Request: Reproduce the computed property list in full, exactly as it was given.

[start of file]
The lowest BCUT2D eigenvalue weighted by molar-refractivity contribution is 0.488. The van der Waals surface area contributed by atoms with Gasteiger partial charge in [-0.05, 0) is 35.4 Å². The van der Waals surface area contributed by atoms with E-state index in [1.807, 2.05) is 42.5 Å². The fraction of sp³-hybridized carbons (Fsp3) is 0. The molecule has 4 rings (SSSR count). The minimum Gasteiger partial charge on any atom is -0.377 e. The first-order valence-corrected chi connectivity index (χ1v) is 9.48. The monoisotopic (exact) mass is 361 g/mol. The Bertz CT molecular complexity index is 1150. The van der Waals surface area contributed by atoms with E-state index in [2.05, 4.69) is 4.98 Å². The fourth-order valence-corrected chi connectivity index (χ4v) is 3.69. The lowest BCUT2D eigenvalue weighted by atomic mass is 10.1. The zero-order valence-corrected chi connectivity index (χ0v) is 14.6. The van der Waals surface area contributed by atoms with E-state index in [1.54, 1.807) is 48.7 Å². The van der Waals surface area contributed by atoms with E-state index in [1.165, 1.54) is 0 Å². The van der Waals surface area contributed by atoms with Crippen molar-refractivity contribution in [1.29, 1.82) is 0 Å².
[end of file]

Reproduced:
The lowest BCUT2D eigenvalue weighted by molar-refractivity contribution is 0.488. The van der Waals surface area contributed by atoms with Gasteiger partial charge in [-0.05, 0) is 35.4 Å². The van der Waals surface area contributed by atoms with E-state index in [1.807, 2.05) is 42.5 Å². The fraction of sp³-hybridized carbons (Fsp3) is 0. The molecule has 4 rings (SSSR count). The minimum Gasteiger partial charge on any atom is -0.377 e. The first-order valence-corrected chi connectivity index (χ1v) is 9.48. The monoisotopic (exact) mass is 361 g/mol. The Bertz CT molecular complexity index is 1150. The van der Waals surface area contributed by atoms with E-state index in [2.05, 4.69) is 4.98 Å². The fourth-order valence-corrected chi connectivity index (χ4v) is 3.69. The lowest BCUT2D eigenvalue weighted by atomic mass is 10.1. The zero-order valence-corrected chi connectivity index (χ0v) is 14.6. The van der Waals surface area contributed by atoms with E-state index in [1.54, 1.807) is 48.7 Å². The van der Waals surface area contributed by atoms with E-state index in [1.165, 1.54) is 0 Å². The van der Waals surface area contributed by atoms with Crippen molar-refractivity contribution in [1.29, 1.82) is 0 Å².